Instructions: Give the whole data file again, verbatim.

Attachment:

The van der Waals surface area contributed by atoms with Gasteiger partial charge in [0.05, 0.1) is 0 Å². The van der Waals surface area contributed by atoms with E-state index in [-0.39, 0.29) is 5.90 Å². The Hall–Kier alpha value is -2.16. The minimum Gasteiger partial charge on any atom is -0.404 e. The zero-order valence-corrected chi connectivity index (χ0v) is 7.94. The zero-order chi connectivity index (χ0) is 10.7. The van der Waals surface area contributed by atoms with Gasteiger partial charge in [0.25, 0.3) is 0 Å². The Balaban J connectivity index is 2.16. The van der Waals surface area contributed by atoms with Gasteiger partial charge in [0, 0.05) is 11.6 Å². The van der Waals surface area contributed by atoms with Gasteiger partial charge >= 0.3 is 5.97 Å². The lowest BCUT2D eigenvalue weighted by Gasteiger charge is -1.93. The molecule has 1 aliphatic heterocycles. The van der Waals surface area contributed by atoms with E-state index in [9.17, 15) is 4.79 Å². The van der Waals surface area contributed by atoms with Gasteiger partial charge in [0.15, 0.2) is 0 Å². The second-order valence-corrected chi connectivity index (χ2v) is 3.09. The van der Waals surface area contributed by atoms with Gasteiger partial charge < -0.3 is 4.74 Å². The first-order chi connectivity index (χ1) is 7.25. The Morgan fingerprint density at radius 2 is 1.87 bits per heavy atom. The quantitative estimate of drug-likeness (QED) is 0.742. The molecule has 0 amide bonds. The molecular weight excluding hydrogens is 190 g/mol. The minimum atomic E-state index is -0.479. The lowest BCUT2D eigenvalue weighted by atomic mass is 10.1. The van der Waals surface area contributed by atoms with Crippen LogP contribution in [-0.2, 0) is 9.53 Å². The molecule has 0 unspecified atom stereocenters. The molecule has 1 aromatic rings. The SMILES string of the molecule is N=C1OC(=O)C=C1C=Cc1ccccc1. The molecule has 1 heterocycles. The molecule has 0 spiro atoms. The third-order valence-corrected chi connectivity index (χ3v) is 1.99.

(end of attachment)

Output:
The van der Waals surface area contributed by atoms with Gasteiger partial charge in [0.05, 0.1) is 0 Å². The van der Waals surface area contributed by atoms with E-state index in [-0.39, 0.29) is 5.90 Å². The Hall–Kier alpha value is -2.16. The minimum Gasteiger partial charge on any atom is -0.404 e. The zero-order valence-corrected chi connectivity index (χ0v) is 7.94. The zero-order chi connectivity index (χ0) is 10.7. The van der Waals surface area contributed by atoms with Gasteiger partial charge in [0.25, 0.3) is 0 Å². The Balaban J connectivity index is 2.16. The van der Waals surface area contributed by atoms with Gasteiger partial charge in [0, 0.05) is 11.6 Å². The van der Waals surface area contributed by atoms with Gasteiger partial charge >= 0.3 is 5.97 Å². The lowest BCUT2D eigenvalue weighted by Gasteiger charge is -1.93. The molecule has 1 aliphatic heterocycles. The van der Waals surface area contributed by atoms with E-state index in [9.17, 15) is 4.79 Å². The van der Waals surface area contributed by atoms with Gasteiger partial charge in [0.15, 0.2) is 0 Å². The second-order valence-corrected chi connectivity index (χ2v) is 3.09. The van der Waals surface area contributed by atoms with Gasteiger partial charge < -0.3 is 4.74 Å². The first-order chi connectivity index (χ1) is 7.25. The Morgan fingerprint density at radius 2 is 1.87 bits per heavy atom. The quantitative estimate of drug-likeness (QED) is 0.742. The molecule has 0 amide bonds. The molecular weight excluding hydrogens is 190 g/mol. The minimum atomic E-state index is -0.479. The lowest BCUT2D eigenvalue weighted by atomic mass is 10.1. The van der Waals surface area contributed by atoms with Crippen LogP contribution in [-0.2, 0) is 9.53 Å². The molecule has 0 unspecified atom stereocenters. The molecule has 1 aromatic rings. The SMILES string of the molecule is N=C1OC(=O)C=C1C=Cc1ccccc1. The molecule has 1 heterocycles. The molecule has 0 spiro atoms. The third-order valence-corrected chi connectivity index (χ3v) is 1.99.